There are some formal statistical tests for the “periodicity” of data, but for simplicity lets just look at the average over a week. We take the rolling average which allows us to get away from worrying about the audience for our project which is in multiple timezones. In effect our weekends are nearly three days because the New Zealand weekend starts when it’s still Friday in the United States (we know our community comes largely from the UK, US, and New Zealand).

Here’s what that looks like. We got a bit of a bump from the news coverage early in the year, and then things drifted down.

rolling_average

Lets focus then on the more normal part of the year to see what’s happening over time. We got a bit of a bump from some presentations and publicity in April/May 2016, and things slowed down a bit after that. We’re really gratified to see that since our presentations in Wellington in July 2016 there’s been a sustained growth over the last couple of months. February-October.png

Is this enough to build a memorial and research database by the end of the centenary of World War I? Not yet! Every day we’re now completing the equivalent of about 2-3 files, depending on how many lines there are on the statement of services and History Sheets. By completing we mean that every field has been done three times.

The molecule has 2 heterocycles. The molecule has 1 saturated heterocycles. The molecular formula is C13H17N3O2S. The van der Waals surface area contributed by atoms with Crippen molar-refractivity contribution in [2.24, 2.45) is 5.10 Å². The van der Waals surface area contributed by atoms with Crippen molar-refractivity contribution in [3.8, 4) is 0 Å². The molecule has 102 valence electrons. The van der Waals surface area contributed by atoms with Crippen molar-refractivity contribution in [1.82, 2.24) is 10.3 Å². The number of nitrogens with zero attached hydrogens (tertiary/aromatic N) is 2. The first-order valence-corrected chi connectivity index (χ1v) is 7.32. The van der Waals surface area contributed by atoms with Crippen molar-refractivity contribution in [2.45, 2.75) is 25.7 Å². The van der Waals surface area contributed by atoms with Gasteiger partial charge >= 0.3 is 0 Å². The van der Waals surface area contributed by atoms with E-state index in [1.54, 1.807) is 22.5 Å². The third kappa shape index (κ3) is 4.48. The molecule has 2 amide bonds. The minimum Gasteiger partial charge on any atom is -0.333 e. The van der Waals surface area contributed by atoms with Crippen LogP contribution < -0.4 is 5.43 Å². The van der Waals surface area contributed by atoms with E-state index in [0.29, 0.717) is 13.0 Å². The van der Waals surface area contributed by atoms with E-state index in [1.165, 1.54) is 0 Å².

How does this compare to other Zooniverse projects? Very well indeed. We’re not as popular as Galaxy Zoo or Snapshot Serengeti in classifications per day, but we’re around where Penguin Watch is, which is great. But our challenge is that each image (a page in a file) contains so much information. On each image we’re trying to get 5-30 pieces of information, whereas other projects have a smaller number of tasks per image. It’s just the nature of the material. So we need to keep going, and we need you, our force of transcribers to help us recruit more people. If you think there’s an analogy to the war and getting men to the front, you’re right. We need volunteers (and we need conscripts).

The goal is both audacious and achievable. Audacious because a complete transcription of the main pages of 140,541 files is a big task. Achievable because there are more than 3 million adults in New Zealand. If every high school student and their family adopted two soldiers and marked and transcribed their file we’d be done. If every one with an ancestor who served marked and transcribed one file we’d be done. Help us do that. Reach out now to people you know and share the goal with them. Thank you for a great foundational year, let’s keep going further and faster!